5.HMT states that, as it proposes to transfer ongoing responsibility for BTS to the UK regulators, it also makes sense that the regulators perform the task of making corrections to deficiencies in existing BTS so that these rules operate effectively in the UK at exit. These draft Regulations therefore propose that the power to correct deficiencies in BTS arising from EU withdrawal should be delegated to the UK’s financial regulators, as well as the power to correct deficiencies in their existing rules that arise as a result of the UK’s withdrawal from the EU. HMT says that, while the PRA and FCA already have powers to amend these rules under existing legislation, the procedures to use these powers were not designed to deliver the volume of rule amendments that will be needed as a result of leaving the EU and these procedures may not always be appropriate for the task. HMT would be required to approve all instruments which the regulators used to correct deficiencies in BTS or regulator rules, and would ensure that all such corrections were within the powers sub-delegated to the regulators, and were consistent with corrections to other parts of retained EU law which Parliament has approved.

Format of Explanatory Memorandum—Ministers’ statements

6.The EM to these Regulations follows the revised format that has been adopted by the Government in order to address more specifically issues that bear on secondary legislation related to the UK’s exit from the EU. This format incorporates an Annex on statements under the 2018 Act; and Part 2 of the Annex includes a statement from the Economic Secretary to the Treasury that the Regulations “do no more than is appropriate. Nothing has been done to alter the role that BTS or regulators’ rules perform in the regulation of financial services. They will continue to apply to UK firms as they do now, save for any correction of deficiencies which is necessary to ensure these rules continue to operate effectively after exit.”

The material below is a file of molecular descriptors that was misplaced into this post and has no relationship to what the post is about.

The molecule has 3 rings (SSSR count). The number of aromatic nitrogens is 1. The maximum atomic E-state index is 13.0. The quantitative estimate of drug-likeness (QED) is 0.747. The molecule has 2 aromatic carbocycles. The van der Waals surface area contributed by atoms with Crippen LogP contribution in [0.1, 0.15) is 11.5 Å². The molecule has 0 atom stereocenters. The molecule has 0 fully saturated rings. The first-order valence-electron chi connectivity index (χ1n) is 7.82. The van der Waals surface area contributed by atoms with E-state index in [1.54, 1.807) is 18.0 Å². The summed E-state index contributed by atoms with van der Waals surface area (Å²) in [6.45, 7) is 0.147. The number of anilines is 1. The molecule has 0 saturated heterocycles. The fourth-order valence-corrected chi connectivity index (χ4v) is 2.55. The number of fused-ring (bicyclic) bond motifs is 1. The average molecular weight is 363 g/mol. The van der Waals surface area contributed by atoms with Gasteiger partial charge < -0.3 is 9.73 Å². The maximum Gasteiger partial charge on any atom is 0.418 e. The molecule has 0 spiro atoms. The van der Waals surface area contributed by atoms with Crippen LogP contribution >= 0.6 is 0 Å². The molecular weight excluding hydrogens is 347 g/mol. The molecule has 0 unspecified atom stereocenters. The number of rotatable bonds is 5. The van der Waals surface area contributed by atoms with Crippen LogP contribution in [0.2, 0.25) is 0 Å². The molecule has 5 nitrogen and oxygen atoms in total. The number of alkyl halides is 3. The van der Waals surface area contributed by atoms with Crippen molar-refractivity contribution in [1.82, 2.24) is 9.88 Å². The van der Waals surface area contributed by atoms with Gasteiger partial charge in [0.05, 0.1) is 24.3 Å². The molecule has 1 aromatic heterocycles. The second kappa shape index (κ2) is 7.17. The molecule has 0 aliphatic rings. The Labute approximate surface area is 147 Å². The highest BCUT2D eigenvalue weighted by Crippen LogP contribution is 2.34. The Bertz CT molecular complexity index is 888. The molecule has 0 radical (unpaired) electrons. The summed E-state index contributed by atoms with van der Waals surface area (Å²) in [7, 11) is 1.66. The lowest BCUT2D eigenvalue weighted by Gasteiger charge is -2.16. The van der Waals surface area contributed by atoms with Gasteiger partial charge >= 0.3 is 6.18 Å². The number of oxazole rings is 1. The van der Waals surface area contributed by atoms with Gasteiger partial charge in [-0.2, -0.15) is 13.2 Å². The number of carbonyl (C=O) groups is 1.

Conclusions

7.As noted above, HMT has acknowledged that the UK’s exit from the EU will require a significant volume of changes to the rules overseen by the UK’s financial services regulators; these draft Regulations are intended to expedite the making of such changes–an approach which has been described as addressing the risk of “UK legislative sclerosis”.2 The Regulations have been laid for what HMT describes as the unlikely eventuality of a “no deal” scenario, to ensure that the UK continues to have a functioning financial services regulatory regime in all outcomes.


1 HM Treasury HM Treasury’s approach to financial services legislation under the European Union (Withdrawal) Act (June 2018), 27 June 2018: https://www.gov.uk/government/publications/financial-services-legislation-under-the-eu-withdrawal-act [accessed 17 July 2018].

2 ‘Onshoring EU financial services legislation under the European Union (Withdrawal) Act 2018’, Clifford Chance (6 July 2018): https://www.cliffordchance.com/microsites/brexit-hub/briefings/onshoring-EU-financial-services-legislation-under-the-European-Union-Withdrawal-Act-2018.html [accessed 17 July 2018].